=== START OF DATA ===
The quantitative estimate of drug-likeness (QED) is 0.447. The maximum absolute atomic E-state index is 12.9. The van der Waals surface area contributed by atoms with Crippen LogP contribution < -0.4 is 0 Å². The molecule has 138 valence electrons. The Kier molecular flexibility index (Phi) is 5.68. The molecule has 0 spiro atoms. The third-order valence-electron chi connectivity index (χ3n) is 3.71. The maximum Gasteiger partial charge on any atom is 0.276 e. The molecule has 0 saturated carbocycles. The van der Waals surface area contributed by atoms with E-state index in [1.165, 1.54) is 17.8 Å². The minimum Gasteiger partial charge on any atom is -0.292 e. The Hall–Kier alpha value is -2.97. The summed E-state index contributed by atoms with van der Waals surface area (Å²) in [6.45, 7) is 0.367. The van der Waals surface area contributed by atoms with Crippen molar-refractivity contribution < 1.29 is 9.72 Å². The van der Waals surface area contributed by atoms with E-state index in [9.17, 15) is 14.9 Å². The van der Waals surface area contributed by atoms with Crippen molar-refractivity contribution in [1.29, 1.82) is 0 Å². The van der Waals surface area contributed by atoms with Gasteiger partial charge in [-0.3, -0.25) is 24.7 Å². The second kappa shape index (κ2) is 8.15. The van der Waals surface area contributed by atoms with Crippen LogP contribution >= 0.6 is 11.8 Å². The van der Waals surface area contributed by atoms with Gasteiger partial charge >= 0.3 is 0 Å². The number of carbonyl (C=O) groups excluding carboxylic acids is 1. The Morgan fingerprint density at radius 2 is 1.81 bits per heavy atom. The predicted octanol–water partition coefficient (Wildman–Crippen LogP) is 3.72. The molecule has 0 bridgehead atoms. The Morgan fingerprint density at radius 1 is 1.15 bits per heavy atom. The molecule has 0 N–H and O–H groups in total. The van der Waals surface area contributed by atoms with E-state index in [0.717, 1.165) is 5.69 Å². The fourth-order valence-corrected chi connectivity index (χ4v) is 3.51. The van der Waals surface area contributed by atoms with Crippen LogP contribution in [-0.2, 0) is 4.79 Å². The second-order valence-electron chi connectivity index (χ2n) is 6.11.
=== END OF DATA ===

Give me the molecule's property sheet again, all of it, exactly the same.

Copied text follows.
The quantitative estimate of drug-likeness (QED) is 0.447. The maximum absolute atomic E-state index is 12.9. The van der Waals surface area contributed by atoms with Crippen LogP contribution < -0.4 is 0 Å². The molecule has 138 valence electrons. The Kier molecular flexibility index (Phi) is 5.68. The molecule has 0 spiro atoms. The third-order valence-electron chi connectivity index (χ3n) is 3.71. The maximum Gasteiger partial charge on any atom is 0.276 e. The molecule has 0 saturated carbocycles. The van der Waals surface area contributed by atoms with E-state index in [1.165, 1.54) is 17.8 Å². The minimum Gasteiger partial charge on any atom is -0.292 e. The Hall–Kier alpha value is -2.97. The summed E-state index contributed by atoms with van der Waals surface area (Å²) in [6.45, 7) is 0.367. The van der Waals surface area contributed by atoms with Crippen molar-refractivity contribution < 1.29 is 9.72 Å². The van der Waals surface area contributed by atoms with E-state index in [9.17, 15) is 14.9 Å². The van der Waals surface area contributed by atoms with Crippen molar-refractivity contribution in [1.29, 1.82) is 0 Å². The van der Waals surface area contributed by atoms with Gasteiger partial charge in [-0.3, -0.25) is 24.7 Å². The second kappa shape index (κ2) is 8.15. The van der Waals surface area contributed by atoms with Crippen LogP contribution >= 0.6 is 11.8 Å². The van der Waals surface area contributed by atoms with Gasteiger partial charge >= 0.3 is 0 Å². The number of carbonyl (C=O) groups excluding carboxylic acids is 1. The Morgan fingerprint density at radius 2 is 1.81 bits per heavy atom. The predicted octanol–water partition coefficient (Wildman–Crippen LogP) is 3.72. The molecule has 0 bridgehead atoms. The Morgan fingerprint density at radius 1 is 1.15 bits per heavy atom. The molecule has 0 N–H and O–H groups in total. The van der Waals surface area contributed by atoms with E-state index in [0.717, 1.165) is 5.69 Å². The fourth-order valence-corrected chi connectivity index (χ4v) is 3.51. The van der Waals surface area contributed by atoms with Crippen LogP contribution in [-0.2, 0) is 4.79 Å². The second-order valence-electron chi connectivity index (χ2n) is 6.11.